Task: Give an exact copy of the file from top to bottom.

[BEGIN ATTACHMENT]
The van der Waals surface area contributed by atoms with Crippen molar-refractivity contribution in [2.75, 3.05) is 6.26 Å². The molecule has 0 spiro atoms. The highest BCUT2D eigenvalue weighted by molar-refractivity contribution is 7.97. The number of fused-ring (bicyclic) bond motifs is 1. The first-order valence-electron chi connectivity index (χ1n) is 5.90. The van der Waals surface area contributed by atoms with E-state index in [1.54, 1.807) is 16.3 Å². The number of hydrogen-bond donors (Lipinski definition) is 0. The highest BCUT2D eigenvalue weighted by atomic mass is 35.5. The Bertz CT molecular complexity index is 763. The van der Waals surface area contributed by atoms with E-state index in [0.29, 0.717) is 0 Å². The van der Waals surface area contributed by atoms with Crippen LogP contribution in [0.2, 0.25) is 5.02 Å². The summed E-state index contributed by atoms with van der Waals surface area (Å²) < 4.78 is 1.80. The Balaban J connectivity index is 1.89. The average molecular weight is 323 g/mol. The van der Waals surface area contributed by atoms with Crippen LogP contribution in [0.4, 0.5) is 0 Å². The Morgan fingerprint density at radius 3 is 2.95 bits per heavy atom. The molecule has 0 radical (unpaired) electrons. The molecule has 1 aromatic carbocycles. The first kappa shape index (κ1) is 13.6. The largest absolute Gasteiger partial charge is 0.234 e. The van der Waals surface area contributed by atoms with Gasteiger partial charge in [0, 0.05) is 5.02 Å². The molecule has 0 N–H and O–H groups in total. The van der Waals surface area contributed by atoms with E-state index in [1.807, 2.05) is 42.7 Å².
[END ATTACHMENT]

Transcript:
The van der Waals surface area contributed by atoms with Crippen molar-refractivity contribution in [2.75, 3.05) is 6.26 Å². The molecule has 0 spiro atoms. The highest BCUT2D eigenvalue weighted by molar-refractivity contribution is 7.97. The number of fused-ring (bicyclic) bond motifs is 1. The first-order valence-electron chi connectivity index (χ1n) is 5.90. The van der Waals surface area contributed by atoms with E-state index in [1.54, 1.807) is 16.3 Å². The number of hydrogen-bond donors (Lipinski definition) is 0. The highest BCUT2D eigenvalue weighted by atomic mass is 35.5. The Bertz CT molecular complexity index is 763. The van der Waals surface area contributed by atoms with E-state index in [0.29, 0.717) is 0 Å². The van der Waals surface area contributed by atoms with Crippen LogP contribution in [0.2, 0.25) is 5.02 Å². The summed E-state index contributed by atoms with van der Waals surface area (Å²) < 4.78 is 1.80. The Balaban J connectivity index is 1.89. The average molecular weight is 323 g/mol. The van der Waals surface area contributed by atoms with Crippen LogP contribution in [0.4, 0.5) is 0 Å². The Morgan fingerprint density at radius 3 is 2.95 bits per heavy atom. The molecule has 0 radical (unpaired) electrons. The molecule has 1 aromatic carbocycles. The first kappa shape index (κ1) is 13.6. The largest absolute Gasteiger partial charge is 0.234 e. The van der Waals surface area contributed by atoms with Gasteiger partial charge in [0, 0.05) is 5.02 Å². The molecule has 0 N–H and O–H groups in total. The van der Waals surface area contributed by atoms with E-state index in [1.807, 2.05) is 42.7 Å².